07 November 2008

Election Reflection

It's late and nearly time for bed, so I'm not going to expound on the other night's results too much. I'm sure it will come as no surprise that I'm pleased at the outcome of the presidential race. I may not agree with Obama on every policy issue, but he's intelligent, articulate, and inspiring - very presidential qualities that have been sorely lacking in this country for far too long. Perhaps when I have more time, I'll expound on what I think he and the Congress should be doing to address this financial mess.

On the matter of Prop 8 in California - and, for that matter, the other hate measures that passed (unsurprisingly) in Florida, Arizona, and Arkansas - I can only say this: The sanctity of marriage was never the issue. A marriage is never sanctified by the law, or by the involvement of a minister, or even by a deity. What ultimately makes a marriage sacred is the hearts of the people in it.

What Prop 8 and the other measures were about was power, pure and simple. The majority wielded their power to deliberately hurt a minority whose existence they oppose. And in that, it is no different from any other type of discrimination. The authors of Prop 8 may claim a Biblical foundation for their actions, but growing up in the post-segregation South I was still taught in church the Biblical basis for anti-miscegenation laws and for segregation. Who now is to say where the hate will stop? After all, James Dobson needs to get his millions from somewhere.

On the Knitting Front

I'm making good progress on the first sweater sleeve and am nearly halfway through the raglan decreases. Since it's primarily stockinette and curling like mad, though, there won't be any photos for a bit. So far it looks as though my alterations to the pattern are working well for size, but it'll be more telling when I've got the body well in hand and I've got another sleeve to go yet before I start getting into that.

11 comments:

Chris said...

*sigh* Progress on one hand and setbacks on the other. :(

MollyBeees said...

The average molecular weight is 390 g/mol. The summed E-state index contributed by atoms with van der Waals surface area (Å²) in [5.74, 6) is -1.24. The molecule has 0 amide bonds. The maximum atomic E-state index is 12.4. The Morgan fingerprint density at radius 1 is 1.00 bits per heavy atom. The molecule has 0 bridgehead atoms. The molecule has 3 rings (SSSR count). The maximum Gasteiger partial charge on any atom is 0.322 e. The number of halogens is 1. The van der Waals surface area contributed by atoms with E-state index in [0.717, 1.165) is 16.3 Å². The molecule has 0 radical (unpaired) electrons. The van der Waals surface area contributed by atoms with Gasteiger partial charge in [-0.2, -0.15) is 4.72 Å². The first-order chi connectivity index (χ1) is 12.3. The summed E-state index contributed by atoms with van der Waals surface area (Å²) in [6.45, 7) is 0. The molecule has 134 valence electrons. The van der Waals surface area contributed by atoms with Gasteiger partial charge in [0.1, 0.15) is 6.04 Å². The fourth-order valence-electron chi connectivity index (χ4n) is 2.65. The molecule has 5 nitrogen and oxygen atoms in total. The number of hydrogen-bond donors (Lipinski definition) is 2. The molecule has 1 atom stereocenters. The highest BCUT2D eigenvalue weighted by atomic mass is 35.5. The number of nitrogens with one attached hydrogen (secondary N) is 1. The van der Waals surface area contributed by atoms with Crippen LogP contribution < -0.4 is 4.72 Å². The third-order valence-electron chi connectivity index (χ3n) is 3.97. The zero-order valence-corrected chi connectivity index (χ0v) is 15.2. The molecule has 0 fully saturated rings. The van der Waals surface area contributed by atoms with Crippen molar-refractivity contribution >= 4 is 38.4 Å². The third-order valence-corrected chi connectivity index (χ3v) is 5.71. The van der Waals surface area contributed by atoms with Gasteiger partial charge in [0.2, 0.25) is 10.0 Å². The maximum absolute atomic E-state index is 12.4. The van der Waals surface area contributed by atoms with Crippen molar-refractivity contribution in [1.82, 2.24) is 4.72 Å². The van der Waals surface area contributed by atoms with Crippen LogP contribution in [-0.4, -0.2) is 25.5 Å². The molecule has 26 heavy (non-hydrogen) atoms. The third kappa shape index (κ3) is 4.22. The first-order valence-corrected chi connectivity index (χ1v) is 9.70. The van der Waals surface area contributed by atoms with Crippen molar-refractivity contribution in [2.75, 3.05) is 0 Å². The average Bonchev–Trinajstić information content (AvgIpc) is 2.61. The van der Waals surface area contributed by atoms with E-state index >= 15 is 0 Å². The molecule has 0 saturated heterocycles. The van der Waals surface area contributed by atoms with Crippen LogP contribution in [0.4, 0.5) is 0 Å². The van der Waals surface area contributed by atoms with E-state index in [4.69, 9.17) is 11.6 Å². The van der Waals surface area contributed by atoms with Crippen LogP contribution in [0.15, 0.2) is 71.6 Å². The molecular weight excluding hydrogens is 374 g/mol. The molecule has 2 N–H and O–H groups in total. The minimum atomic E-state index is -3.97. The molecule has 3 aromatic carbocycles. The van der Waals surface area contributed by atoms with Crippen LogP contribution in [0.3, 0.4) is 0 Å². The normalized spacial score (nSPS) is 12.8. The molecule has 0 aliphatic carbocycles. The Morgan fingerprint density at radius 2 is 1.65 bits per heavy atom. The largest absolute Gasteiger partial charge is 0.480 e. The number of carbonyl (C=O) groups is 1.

"A marriage is never sanctified by the law, or by the involvement of a minister, or even by a deity. What ultimately makes a marriage sacred is the hearts of the people in it." This is SUCH an amazing statement. I have never heard this put so eloquently. As an adopted kid, I can so relate. Family is who you make it. I actually have tears in my eyes...Thanks Mel!

JoVE said...

Good point about the sanctity of marriage. As you know I am equally frustrated by this kind of thing.

(bizarrely my recognition thingy is "licit")

Joe said...

I'm hopeful to be still alive when folks look back at this time in history with amazement...that there were actually folks that thought marriage should exclude anyone.

Nice to read your clear views on this.

Judi said...

I agree, a marriage is a marriage because of two people who agree that it is. Eventually I suppose the laws will catch up, but for now I am ashamed that otherwise rational people would perpetrate such discriminatory acts.

TheBunny said...

Agreed. If it was about preserving the sanctity of marriage then they would be up in arms about shenanigans such as Trump and Mick Jagger pulled with their wives.

Small, fearful minds.

kmkat said...

"What Prop 8 and the other measures were about was power, pure and simple. The majority wielded their power to deliberately hurt a minority whose existence they oppose."

So well put. And such a sad thing that apparently there is a majority of people with so small an idea of marriage. Or of humanity, for that matter.

JellyDonut said...

Clearly and elegantly stated. Thank you.

Sheepish Annie said...

Why the government feels it needs to have a hand in marriage is beyond me. They punish those of us who choose not to wed with taxes and try to regulate those who do wish to wed. I suppose you are right. It *is* about power. But I surely do wish they would put their energies elsewhere...maybe try curing cancer or dealing with the economy. That sounds like a good use of their time and resources.

Lisa said...

So I read a men's magazine a week or so ago... a real eye-opener on many levels. It was Men's Health. There was an article about where the author talked about why he thought various people have won recent presidential elections... I mean Gore vs Bush, wouldn't you want brains over somebody who mangles his native tongue? The author's contention was that the candidate that was most true to himself, who didn't hide aspects of himself, who could joke about foibles, that was the person who got elected. It was an interesting viewpoint. And clearly McCain waffled so much from his stands 4 years ago. Obama has a wicked difficult job ahead of him, but let's hope he can really make some good changes!

textillian said...

I never really viewed the fight over gay marriage as a power struggle before, though I agree that for those like Dobson, it is. So much for the deadly sin of pride.

I figured that for a large number of those that vote against such measures it is about resistance to change, which is a type of power struggle now that I think about it. I believe that these people feel that if they allow gay marriage to go ahead, then they will be forced to change their long held views and accept something that they were taught at a very early age was unacceptable. Change is difficult for anybody. Holding stereotypes about gays and ignoring the fact that they may know any gays allows them to keep what they have been taught and not make the change. Our big challenge is to show these people that their refusal to change is hurting people that they know and love.

We are making progress, but it will always be too slow for me.